Uber halts self-driving car tests after pedestrian is killed

Uber halts self-driving car tests after pedestrian is killed

NEWSBYTE: Uber has halted tests of its self-driving cars in North America after a woman was killed on Sunday night by an Uber Volvo.

The victim has been named as Elaine Herzberg, 49.

The incident in Tempe, Arizona, is believed to be the first fatal accident involving an autonomous vehicle and a pedestrian. Uber is testing driverless cars in the city, and in three other locations, including San Francisco.

Last month California approved the use of fully driverless cars on public roads – in other words, with no safety driver onboard. Meanwhile, Waymo began testing a fleet of driverless trucks in the US last week.

According to Arizona police, the Uber car was operating autonomously, with a safety driver onboard, when the woman crossed the road in front of it. The car struck her while travelling at about 40mph, and she later died in hospital.

The fatality comes almost exactly a year after another Uber Volvo was involved in a three-vehicle collision in Tempe, which left the vehicle lying on its side.

Uber CEO Dara Khosrowshahi said in a Twitter post: “Some incredibly sad news out of Arizona. We’re thinking of the victim’s family as we work with local law enforcement to understand what happened.”

The incident is the latest in a series of brand-damaging problems for Uber, which include the loss of its licence in London, and an acrimonious legal dispute with Waymo over patent infringement , which triggered the departure of Uber’s co-founding CEO, Travis Kalanick.

Internet of Business says

While the cause of the tragic accident is unknown at present, how the loss of life is dealt with will inevitably set legal and cultural precedents, both for the industry and for society as a whole.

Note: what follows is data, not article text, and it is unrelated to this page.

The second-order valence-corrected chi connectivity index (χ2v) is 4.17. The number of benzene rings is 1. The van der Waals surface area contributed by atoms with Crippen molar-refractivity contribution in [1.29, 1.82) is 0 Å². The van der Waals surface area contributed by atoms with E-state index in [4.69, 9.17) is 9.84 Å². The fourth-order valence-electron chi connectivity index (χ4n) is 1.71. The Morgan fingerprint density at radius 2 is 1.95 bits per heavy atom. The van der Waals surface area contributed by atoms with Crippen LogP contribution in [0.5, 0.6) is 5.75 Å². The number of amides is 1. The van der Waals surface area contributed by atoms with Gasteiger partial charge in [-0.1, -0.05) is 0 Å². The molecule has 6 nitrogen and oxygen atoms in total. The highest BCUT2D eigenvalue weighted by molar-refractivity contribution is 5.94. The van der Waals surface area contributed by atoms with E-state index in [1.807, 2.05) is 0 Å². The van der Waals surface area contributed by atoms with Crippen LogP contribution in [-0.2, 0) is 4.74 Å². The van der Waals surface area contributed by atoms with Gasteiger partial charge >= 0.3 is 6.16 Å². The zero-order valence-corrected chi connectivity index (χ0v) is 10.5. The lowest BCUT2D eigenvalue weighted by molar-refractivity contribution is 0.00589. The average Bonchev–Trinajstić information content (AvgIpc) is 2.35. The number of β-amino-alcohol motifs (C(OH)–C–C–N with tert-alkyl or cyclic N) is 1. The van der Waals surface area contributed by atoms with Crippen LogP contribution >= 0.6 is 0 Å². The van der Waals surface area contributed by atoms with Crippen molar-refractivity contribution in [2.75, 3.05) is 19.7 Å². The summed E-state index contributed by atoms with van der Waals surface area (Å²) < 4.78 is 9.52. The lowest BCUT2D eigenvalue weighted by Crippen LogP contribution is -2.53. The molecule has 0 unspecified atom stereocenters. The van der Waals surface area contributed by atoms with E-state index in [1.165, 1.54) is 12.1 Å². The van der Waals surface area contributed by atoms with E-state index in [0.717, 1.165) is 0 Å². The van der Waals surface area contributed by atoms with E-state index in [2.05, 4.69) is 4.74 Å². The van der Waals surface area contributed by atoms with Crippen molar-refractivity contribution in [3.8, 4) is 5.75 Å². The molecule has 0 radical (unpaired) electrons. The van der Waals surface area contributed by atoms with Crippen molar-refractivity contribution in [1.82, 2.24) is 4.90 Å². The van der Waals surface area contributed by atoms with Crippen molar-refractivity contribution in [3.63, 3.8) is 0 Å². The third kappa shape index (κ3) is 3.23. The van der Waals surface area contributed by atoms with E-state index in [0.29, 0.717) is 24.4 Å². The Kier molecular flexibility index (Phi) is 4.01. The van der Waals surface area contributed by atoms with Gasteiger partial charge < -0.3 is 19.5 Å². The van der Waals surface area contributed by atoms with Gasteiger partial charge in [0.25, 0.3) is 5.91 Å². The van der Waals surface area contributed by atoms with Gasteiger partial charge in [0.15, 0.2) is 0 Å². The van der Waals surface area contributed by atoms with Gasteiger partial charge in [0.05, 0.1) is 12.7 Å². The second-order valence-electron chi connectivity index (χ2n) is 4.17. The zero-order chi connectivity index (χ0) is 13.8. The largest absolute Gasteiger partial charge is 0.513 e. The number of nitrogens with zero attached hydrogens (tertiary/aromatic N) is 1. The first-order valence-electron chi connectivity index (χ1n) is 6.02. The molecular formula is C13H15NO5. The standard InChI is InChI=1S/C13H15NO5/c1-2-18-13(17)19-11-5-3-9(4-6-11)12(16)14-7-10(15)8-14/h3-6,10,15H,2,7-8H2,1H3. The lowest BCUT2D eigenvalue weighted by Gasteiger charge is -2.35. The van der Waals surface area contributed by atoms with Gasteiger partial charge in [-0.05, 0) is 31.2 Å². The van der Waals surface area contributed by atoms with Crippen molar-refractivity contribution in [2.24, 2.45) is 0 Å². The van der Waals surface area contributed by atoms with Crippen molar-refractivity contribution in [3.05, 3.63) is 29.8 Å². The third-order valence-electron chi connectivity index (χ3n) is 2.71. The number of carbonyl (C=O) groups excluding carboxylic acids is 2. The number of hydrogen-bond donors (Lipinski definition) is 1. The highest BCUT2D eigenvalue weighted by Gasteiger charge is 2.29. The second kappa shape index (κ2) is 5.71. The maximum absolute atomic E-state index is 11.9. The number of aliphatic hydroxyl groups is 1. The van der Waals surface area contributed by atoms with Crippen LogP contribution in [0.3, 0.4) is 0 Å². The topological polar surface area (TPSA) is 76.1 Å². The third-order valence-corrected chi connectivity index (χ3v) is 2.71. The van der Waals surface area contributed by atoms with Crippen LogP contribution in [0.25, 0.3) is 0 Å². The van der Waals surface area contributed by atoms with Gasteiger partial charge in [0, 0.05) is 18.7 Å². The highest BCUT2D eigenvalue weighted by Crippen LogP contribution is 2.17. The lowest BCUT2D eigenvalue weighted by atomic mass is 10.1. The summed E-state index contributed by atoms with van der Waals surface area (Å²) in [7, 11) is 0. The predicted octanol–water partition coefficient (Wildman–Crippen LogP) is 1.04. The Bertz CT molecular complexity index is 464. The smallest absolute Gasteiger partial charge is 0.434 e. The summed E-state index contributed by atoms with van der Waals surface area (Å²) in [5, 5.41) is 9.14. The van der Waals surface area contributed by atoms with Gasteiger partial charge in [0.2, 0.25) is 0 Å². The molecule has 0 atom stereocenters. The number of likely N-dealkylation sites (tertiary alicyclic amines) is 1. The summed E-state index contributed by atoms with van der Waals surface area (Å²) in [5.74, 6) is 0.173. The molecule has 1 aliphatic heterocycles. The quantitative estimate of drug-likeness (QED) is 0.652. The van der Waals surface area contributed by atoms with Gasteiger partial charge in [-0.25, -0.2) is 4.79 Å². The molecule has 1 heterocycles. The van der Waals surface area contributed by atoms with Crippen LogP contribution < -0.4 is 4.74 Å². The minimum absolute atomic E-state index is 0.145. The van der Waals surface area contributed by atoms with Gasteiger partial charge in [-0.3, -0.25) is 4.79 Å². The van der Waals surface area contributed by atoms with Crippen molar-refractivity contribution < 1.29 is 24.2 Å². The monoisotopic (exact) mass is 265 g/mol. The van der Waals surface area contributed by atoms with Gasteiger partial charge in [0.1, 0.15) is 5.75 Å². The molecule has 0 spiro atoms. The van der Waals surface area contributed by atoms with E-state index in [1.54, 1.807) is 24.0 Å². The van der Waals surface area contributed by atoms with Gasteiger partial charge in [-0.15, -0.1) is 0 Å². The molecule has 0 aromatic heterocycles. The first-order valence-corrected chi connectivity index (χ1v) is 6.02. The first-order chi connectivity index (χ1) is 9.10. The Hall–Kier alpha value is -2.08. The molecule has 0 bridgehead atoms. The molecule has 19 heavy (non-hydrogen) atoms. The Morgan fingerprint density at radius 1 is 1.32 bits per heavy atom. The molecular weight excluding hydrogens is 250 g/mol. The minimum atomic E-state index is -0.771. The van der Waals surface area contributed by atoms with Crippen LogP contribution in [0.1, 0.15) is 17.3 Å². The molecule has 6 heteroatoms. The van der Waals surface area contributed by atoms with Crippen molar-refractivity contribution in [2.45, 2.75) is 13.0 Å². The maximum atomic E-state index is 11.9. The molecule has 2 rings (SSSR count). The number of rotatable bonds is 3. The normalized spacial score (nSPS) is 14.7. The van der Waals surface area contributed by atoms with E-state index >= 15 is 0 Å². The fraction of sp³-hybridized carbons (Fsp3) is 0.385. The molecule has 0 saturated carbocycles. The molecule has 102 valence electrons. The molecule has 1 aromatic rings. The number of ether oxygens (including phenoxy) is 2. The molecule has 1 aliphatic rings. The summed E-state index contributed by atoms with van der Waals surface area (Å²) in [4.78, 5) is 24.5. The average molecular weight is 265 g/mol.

Let’s hope that other driverless car companies also suspend tests as a mark of respect.

A serious concern with all AI systems, and not just smart vehicles, is that establishing liability for accidents or mistakes may prove difficult, and even push the onus of responsibility onto victims, inverting normal legal principles. That would be unacceptable.

The public mood will be a critical factor from now on. While most citizens are intrigued by driverless cars, drones, and similar technologies, there is clearly a suspension of disbelief involved, for those outside of the technology sector.

Driverless cars and pilotless planes are counter-intuitive concepts, and it’s conceivable that, however many billions of dollars are poured into these technologies and however sophisticated they may already be, the public may simply decide that the idea is unacceptable. The industry needs to be prepared for that outcome.

Read more: Waymo turns the ignition on self-driving trucks

Read more: Analysis: Why Uber and Waymo parked their self-drive dispute

Read more: Volvo to supply Uber with driverless car fleet


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